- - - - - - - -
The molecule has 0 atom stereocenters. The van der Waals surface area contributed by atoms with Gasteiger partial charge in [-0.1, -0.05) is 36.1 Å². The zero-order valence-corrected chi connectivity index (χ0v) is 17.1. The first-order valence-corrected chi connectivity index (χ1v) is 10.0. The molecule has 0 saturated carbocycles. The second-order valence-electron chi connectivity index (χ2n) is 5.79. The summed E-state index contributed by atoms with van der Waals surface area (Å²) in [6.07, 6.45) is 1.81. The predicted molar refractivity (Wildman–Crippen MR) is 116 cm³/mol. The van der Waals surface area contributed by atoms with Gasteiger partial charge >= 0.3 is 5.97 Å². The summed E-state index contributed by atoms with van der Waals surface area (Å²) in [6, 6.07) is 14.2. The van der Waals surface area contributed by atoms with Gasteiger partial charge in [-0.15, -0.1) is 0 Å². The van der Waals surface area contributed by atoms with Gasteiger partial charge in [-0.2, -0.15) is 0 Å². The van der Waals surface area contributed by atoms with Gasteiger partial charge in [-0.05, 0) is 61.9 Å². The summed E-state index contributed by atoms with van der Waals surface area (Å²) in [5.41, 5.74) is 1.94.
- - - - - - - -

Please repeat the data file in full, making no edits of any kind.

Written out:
The molecule has 0 atom stereocenters. The van der Waals surface area contributed by atoms with Gasteiger partial charge in [-0.1, -0.05) is 36.1 Å². The zero-order valence-corrected chi connectivity index (χ0v) is 17.1. The first-order valence-corrected chi connectivity index (χ1v) is 10.0. The molecule has 0 saturated carbocycles. The second-order valence-electron chi connectivity index (χ2n) is 5.79. The summed E-state index contributed by atoms with van der Waals surface area (Å²) in [6.07, 6.45) is 1.81. The predicted molar refractivity (Wildman–Crippen MR) is 116 cm³/mol. The van der Waals surface area contributed by atoms with Gasteiger partial charge >= 0.3 is 5.97 Å². The summed E-state index contributed by atoms with van der Waals surface area (Å²) in [6, 6.07) is 14.2. The van der Waals surface area contributed by atoms with Gasteiger partial charge in [-0.15, -0.1) is 0 Å². The van der Waals surface area contributed by atoms with Gasteiger partial charge in [-0.2, -0.15) is 0 Å². The van der Waals surface area contributed by atoms with Gasteiger partial charge in [-0.05, 0) is 61.9 Å². The summed E-state index contributed by atoms with van der Waals surface area (Å²) in [5.41, 5.74) is 1.94.